The Return of Diplomacy?
Scenarios for What Could Transpire Following a Hostile Exchange Between Israel and Iran

Both Tehran and Jerusalem, while performing political and diplomatic manoeuvres, and, if necessary, demonstrating military capabilities, still strive to refrain from direct confrontation. The regional balance is extremely unstable – and therefore not a single potential scenario should be completely ruled out.

Iran-Israel relations have remained extremely tense for several decades. However, the parties have never engaged in a direct military confrontation, limiting themselves to attacks through their proxies and allies. In April 2024, the conflict escalated again: in response to the Israeli killing of several senior officers from the Islamic Revolutionary Guard Corps (IRGC) inside the Iranian consulate in Damascus, Tehran launched a large-scale attack against Israel using hundreds of drones and missiles – the first time this had been carried out directly. Most of the shells were intercepted by Israel and its allies, but the psychological damage was extremely significant: such a strike on Israel was completely unprecedented, and therefore Israel could not leave the move unanswered – as a result, a military facility was attacked within Iran. This round of escalation was over.

The events of April demonstrated the reluctance of both sides to become involved in a full-scale military conflict. Israel most likely carried out its strike early in the month without expecting such an intense response from Iran. Tehran, in turn, perceiving the destruction of its consulate in Syria as unacceptable, tried to react so that its attack, on the one hand, demonstrated its abilities, but, on the other hand, wasn’t too destructive for Israel – so as not to provoke it to react more forcefully. As a result of complex diplomatic and military-political manoeuvres, a major regional escalation was avoided, largely due to the reluctance of the warring parties and their allies to become involved in such a confrontation. The dynamic between the two countries, however, is characterised by a high level of instability, and therefore, the forecasting of the further development of events remains extremely difficult. Emerging “black swans” (for example, the death of Iranian President Ibrahim Raisi in May 2024) make this task even more difficult.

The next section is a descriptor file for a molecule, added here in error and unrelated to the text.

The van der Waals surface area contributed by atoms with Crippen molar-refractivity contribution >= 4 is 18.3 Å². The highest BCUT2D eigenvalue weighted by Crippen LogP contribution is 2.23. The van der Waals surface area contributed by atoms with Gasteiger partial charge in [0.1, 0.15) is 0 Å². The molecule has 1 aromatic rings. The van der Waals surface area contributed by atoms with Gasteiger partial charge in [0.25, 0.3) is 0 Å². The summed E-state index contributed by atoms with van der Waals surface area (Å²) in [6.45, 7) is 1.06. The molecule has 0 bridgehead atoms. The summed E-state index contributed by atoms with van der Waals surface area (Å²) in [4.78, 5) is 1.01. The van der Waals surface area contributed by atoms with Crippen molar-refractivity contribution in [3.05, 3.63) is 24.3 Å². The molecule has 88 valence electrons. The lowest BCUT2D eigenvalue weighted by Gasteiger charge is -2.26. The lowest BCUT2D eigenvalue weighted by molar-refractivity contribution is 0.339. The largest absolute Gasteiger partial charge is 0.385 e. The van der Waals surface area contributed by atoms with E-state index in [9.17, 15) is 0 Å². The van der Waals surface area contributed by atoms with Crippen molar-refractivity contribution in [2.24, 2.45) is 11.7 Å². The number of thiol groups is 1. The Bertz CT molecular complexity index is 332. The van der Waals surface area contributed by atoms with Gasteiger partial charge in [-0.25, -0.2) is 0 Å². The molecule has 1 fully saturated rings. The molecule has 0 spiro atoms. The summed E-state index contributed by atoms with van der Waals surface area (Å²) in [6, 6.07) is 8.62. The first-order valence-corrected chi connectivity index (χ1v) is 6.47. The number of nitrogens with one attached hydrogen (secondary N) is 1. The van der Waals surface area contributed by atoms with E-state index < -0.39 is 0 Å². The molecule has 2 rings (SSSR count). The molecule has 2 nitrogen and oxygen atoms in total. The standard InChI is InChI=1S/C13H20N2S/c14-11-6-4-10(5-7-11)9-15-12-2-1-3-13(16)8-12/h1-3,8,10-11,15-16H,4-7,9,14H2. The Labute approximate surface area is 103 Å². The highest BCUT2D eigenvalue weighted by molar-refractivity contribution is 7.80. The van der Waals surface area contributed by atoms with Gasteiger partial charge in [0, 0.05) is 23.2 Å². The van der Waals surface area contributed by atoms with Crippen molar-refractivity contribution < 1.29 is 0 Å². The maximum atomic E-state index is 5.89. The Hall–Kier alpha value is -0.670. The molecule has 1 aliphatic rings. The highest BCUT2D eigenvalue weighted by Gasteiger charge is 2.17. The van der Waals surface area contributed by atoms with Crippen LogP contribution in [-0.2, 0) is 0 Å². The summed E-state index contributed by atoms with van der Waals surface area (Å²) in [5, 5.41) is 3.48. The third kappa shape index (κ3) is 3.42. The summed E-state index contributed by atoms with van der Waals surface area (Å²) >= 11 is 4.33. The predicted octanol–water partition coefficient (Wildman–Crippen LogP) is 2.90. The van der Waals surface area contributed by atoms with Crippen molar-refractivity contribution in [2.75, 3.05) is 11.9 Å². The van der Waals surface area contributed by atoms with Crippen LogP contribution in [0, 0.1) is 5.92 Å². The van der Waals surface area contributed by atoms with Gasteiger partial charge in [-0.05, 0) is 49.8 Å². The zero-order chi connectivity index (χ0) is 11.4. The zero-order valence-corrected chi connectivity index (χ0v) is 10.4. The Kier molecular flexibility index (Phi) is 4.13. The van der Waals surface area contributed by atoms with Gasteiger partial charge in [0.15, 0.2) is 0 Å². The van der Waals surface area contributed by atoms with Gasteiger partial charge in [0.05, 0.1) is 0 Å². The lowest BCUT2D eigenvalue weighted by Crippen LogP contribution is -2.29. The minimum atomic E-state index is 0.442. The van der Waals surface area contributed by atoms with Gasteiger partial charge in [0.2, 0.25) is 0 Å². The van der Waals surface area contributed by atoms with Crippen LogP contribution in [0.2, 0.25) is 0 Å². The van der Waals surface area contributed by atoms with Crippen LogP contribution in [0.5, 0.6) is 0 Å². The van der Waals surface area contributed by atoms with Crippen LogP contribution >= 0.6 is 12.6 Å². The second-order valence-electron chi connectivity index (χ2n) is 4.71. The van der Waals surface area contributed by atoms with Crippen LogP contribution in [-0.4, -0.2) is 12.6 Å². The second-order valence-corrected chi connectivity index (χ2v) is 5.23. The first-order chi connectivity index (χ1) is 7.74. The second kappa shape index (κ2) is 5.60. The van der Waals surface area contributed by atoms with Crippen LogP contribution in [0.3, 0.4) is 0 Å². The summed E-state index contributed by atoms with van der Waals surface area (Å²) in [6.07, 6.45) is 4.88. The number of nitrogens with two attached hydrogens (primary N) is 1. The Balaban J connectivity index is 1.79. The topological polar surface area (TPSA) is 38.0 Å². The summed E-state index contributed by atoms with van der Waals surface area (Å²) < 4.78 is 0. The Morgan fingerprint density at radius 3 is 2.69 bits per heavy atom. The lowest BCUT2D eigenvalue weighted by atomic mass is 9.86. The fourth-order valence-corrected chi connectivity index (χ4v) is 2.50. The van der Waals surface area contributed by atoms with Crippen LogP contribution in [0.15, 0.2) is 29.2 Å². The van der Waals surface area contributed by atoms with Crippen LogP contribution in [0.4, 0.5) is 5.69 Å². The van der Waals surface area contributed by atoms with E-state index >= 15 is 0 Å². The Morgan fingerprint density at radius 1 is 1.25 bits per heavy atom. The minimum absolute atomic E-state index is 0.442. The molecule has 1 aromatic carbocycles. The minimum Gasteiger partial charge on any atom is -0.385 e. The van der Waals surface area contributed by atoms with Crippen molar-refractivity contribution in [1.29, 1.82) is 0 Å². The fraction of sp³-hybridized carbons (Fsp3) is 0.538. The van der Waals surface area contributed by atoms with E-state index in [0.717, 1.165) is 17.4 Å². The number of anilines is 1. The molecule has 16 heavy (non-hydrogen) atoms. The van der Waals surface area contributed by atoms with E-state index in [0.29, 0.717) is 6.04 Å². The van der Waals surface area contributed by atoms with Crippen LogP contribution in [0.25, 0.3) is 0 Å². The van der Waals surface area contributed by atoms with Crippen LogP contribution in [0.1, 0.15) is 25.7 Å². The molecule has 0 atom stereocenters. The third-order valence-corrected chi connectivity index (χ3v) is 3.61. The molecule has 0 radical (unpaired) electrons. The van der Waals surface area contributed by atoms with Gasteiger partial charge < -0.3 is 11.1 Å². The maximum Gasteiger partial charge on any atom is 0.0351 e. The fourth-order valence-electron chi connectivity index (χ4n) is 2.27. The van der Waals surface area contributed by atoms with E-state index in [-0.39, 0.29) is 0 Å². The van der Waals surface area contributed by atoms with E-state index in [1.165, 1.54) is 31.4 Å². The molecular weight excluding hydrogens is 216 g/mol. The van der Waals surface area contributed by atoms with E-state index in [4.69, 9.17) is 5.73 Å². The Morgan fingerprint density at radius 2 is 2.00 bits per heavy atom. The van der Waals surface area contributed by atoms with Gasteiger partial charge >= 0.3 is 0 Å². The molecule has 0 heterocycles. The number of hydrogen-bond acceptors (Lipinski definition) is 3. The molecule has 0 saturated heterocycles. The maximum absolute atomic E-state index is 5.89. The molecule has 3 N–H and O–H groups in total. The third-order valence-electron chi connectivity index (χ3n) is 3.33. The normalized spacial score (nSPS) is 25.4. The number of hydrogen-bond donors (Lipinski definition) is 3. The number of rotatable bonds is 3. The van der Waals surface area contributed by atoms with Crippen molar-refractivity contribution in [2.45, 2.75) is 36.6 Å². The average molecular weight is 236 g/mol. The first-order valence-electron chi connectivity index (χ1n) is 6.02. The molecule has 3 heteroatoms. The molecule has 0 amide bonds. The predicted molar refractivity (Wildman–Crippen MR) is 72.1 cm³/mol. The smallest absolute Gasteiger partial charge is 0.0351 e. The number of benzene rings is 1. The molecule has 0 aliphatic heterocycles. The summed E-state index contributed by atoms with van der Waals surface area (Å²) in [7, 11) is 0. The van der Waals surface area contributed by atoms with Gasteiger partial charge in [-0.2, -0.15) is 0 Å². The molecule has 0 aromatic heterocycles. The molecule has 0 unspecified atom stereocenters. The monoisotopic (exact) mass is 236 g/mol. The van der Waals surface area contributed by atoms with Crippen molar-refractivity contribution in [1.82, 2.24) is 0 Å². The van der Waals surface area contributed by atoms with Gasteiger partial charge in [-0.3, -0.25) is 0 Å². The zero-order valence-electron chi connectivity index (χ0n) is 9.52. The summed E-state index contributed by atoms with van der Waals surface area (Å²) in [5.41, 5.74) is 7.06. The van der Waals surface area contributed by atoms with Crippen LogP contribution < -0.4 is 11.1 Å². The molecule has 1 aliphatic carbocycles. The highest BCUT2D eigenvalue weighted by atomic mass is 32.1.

The Return of Diplomacy?
The Israel-Iran Conflict: A View from Riyadh
Saleh Muhammad Al-Khathlan
Aggressive Israeli policy, the desecration of Islamic holy sites in Palestine by Israeli fanatics, and the unlimited support provided by successive US administrations give individuals, organisations, and even states in the region a justification to engage in activities that threaten its security and peace, writes Saleh Muhammad Al-Khathlan, Professor of Political Science and Senior Advisor at the Gulf Research Center, Saudi Arabia.

The main scenario for the future of the confrontation is one where the current level of tension persists without significant changes. So far, no fundamental transformations have been observed in the behaviour of the warring parties. Among the Israeli military-political establishment, there are supporters of more decisive actions on the Iranian track. However, any increase in the intensity and scale of the conflict is associated with significant risks and costs, for which Israel is not prepared. Iran, for its part, has demonstrated that it is prepared to launch a new type of retaliatory strikes – but not a desire for unlimited escalation.

Given the potential transformation of Tehran’s approach, implying a transition from “strategic patience” without large-scale reactions to Israeli strikes on Iranian targets in Syria to tougher shows of force (at least in the most sensitive cases), Jerusalem will likely have to change its tactics as well. In this case, it is possible to limit Israeli activity within the framework of the “campaign between the wars” to reduce the risk of exacerbations, but definitely not to stop it – the events of the last six months, from the point of view of the Jewish state, have only further emphasised the need to ensure its own security on multiple fronts.